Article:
The Euro boosters have made their bed, and now they must lie in it.

ZeroPower's picture

I agree it was their bed to make, however they won't simply lie in it without thinking of some solutions to the current unsustainable single currency for (potentially) 27 nations.

Charley's picture

Dollarization, bitchez

The hunger for a new source liquidity to satisfy outstanding debts will grow, and only dollars will be there to quench the thirst. The Bernanke Bankster Mafia Krewe sets up the planet for the final denouement...

Dan Duncan's picture

A great post.

I remember Bill Clinton touting abook by  Robin Wright called  Non Zero.  

"Win-Win" was the maxim.  It was in every faddish business book of the day.

With religious fervor, the acolytes of Non Zero touted complexity, specialization and interdependence.  "Grow, Baby Grow...because, in the end, we all benefit!"

And Even though this paradigm has evolved into something grotesque, the banks and GSEs just won't let it go. 

But instead of focusing on the "win-win" element, they focus on the interdependence aspect, ie, "We're all in this together.  Do the moral, responsible thing, Greece and Ireland and pay your debts.  Do the moral, responsible thing, homeowner and keep paying on that upside-down mortgage."

Meanwhile, behind the curtain, these moralizing protheletizers of  interdependence employ every scheme and artifice possible to turn the "nonzero"game into a zero sum, "gotta do what's best for the shareholders", winner take all beat down of the lower classes.

Who defected first?  The Strategic Defaulters?  Please.

In 2006 there was not a single Strategic Defaulter on this planet.  There were, however, plenty of banks defecting by pimping out NINJA LIAR Loans on a massive scale and blending this shit into toxic cocktails, while reaping the huge rewards.

The myth that these wizards could bundle hundreds of distinct zero sum mortgages into a single non zero securty, where "everybody wins" has been shattered.

Now it's back to the Square One of Zero Sum.  Here, the Strategic Defaulters are channeling Janis Joplin (who channeled Chris Kristopherson) and are simply going "Me and Bobby McGee" on the banks:

"If you win, I lose.
But I already lost, so you got nothin to win.
So, here are the keys

And now I am free.

Freedom really is just another word for nothin' left to lose.
And nothin' aint worth nothin...
But it's free
And it's good enough for me and Bobby McGee."


DollarDive's picture


There once was firm called GM,

It's balance sheet was sort of a "BM",

So they sold lots of stock,  amongst all the talk

And it closed in the red in the PM.


"Can't Short 'Dis - It's POMO Time"


snowball777's picture

This reminds me of the time I saw MC Hammer...on a SouthWest flight to Burbank.

Arius's picture


Donald Trump the American TITAN embodies the Win - win phrase and unfortunately its fallout...

we have became a nation loving the  "you are fired" mentality...what do you expect...

all lies...until all falls out.. and people call for more gold

greenewave's picture

To find out more about the Imminent Collapse of the Global Economy, watch this video "Wall Street Thieves, Bailouts Galore, Broken America" at (

by Anonymous

The United States economy is rotten at the core and has been stolen from the American people by the Wall Street Thieves that drove the Titanic into the iceberg in the first place!!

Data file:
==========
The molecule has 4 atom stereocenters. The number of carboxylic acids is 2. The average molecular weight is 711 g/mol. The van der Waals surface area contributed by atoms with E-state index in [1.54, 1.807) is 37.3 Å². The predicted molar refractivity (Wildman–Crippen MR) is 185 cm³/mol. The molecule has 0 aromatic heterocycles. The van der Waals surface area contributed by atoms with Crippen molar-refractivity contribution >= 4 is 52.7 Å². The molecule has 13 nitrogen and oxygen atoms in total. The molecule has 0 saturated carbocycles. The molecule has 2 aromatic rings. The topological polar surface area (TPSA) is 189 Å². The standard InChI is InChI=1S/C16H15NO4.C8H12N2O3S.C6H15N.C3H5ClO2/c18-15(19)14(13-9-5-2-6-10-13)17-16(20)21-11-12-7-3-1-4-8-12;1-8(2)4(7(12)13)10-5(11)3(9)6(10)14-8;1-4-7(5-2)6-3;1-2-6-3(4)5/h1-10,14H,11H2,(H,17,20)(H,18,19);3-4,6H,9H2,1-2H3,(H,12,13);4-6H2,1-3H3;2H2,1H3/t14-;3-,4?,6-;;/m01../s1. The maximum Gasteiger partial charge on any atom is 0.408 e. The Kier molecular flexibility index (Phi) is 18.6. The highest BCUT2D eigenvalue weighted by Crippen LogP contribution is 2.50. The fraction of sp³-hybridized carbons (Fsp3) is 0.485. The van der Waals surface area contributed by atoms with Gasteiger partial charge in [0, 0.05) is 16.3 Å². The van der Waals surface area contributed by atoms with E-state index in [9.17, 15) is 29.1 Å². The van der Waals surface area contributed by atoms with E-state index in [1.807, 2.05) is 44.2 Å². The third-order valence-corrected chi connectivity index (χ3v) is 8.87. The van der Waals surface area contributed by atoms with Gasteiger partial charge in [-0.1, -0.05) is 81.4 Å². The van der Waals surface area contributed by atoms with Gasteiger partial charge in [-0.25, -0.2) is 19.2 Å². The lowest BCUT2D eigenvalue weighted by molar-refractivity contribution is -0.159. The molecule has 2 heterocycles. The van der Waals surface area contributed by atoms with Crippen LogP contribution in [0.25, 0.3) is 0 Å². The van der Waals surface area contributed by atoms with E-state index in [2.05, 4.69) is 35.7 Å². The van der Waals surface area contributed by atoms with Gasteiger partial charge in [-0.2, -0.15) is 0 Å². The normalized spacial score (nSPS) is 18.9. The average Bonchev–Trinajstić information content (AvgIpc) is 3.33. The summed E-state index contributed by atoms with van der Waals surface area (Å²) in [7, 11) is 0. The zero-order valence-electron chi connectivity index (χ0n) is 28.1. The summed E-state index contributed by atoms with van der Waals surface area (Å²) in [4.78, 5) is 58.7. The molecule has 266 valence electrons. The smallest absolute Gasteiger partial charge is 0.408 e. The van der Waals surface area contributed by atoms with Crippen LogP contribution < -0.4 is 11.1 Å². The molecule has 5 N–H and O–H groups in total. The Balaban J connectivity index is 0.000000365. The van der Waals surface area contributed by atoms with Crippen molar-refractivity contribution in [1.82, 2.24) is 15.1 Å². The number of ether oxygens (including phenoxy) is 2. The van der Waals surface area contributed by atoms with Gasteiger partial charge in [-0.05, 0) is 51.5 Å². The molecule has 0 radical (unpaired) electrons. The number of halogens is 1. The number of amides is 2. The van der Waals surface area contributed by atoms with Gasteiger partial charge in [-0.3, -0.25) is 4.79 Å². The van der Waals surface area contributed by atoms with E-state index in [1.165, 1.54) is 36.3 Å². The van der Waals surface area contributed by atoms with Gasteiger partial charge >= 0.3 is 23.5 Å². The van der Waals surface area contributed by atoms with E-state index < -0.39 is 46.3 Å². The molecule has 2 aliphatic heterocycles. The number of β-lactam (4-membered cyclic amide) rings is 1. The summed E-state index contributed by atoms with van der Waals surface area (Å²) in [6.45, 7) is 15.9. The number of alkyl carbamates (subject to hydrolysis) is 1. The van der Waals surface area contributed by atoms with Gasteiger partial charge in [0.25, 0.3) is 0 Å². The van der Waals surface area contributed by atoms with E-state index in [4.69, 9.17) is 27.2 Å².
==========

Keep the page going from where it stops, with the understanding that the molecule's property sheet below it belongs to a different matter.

Douglasnew's picture

Let's not lose sight of the fundamentals. Win, win is always possible when a people follow the constructs of sensible growth and expansion without the overzealous borrow and spend by both the people and government. The U.S. and Europe ended up where we are because Banks made loans to people that had no means to pay it back, short of the greater fool theory. When Real Estate appreciates double digit year after year, someone in Government should have put the brakes on with the Banks underwriting then and there.

Chartist's picture

The Germans build the best, most desireable brands of cars in the world....Nothing is going to encroach on that success....Germany can handle this but to bail out other countries, they need to have serious input on how these bailed out nations run their finances going forward.....Are we about to witness a ruling Germany in Europe again?

Yardfarmer's picture

the illusion of freedom as the result of planned economies is a most dangerous one indeed. it is the madness of expecting endless material gratification with little cost that underlies the folly of such collective addictions. the financial confidence men who have quite consciously baited the hook with get rich quick schemes now have their prey quite hopelessly ensnared and prepared for evisceration. however this particular food chain is quite an involved and complex one and many of the vultures coming to roost will be torn to pieces by larger and more clever predators.

"Oh horrible vulturism of earth! from which not the mightiest whale is free!" Herman Melville

"What has always made a state of hell on earth has been precisely that man has tried to make it his heaven" Holderlin

Sudden Debt's picture

I seem to get the feeling that your post contains a form of pessimism about the apparatus Comrad!

Mercury's picture

There really isn't any such thing as a 'free lunch' and there may be no such thing as a mathematically pure 'win-win' but there are certainly situations where the upside far outweighs the downside  (such as literacy and many advances in medicine and agriculture).  Neither lavish welfare states nor perpetual increases in asset prices nor always-easy credit are one of those situations however.  Those things are more akin to naked put selling (Hey! look at this steady stream of premiums I'm collecting!).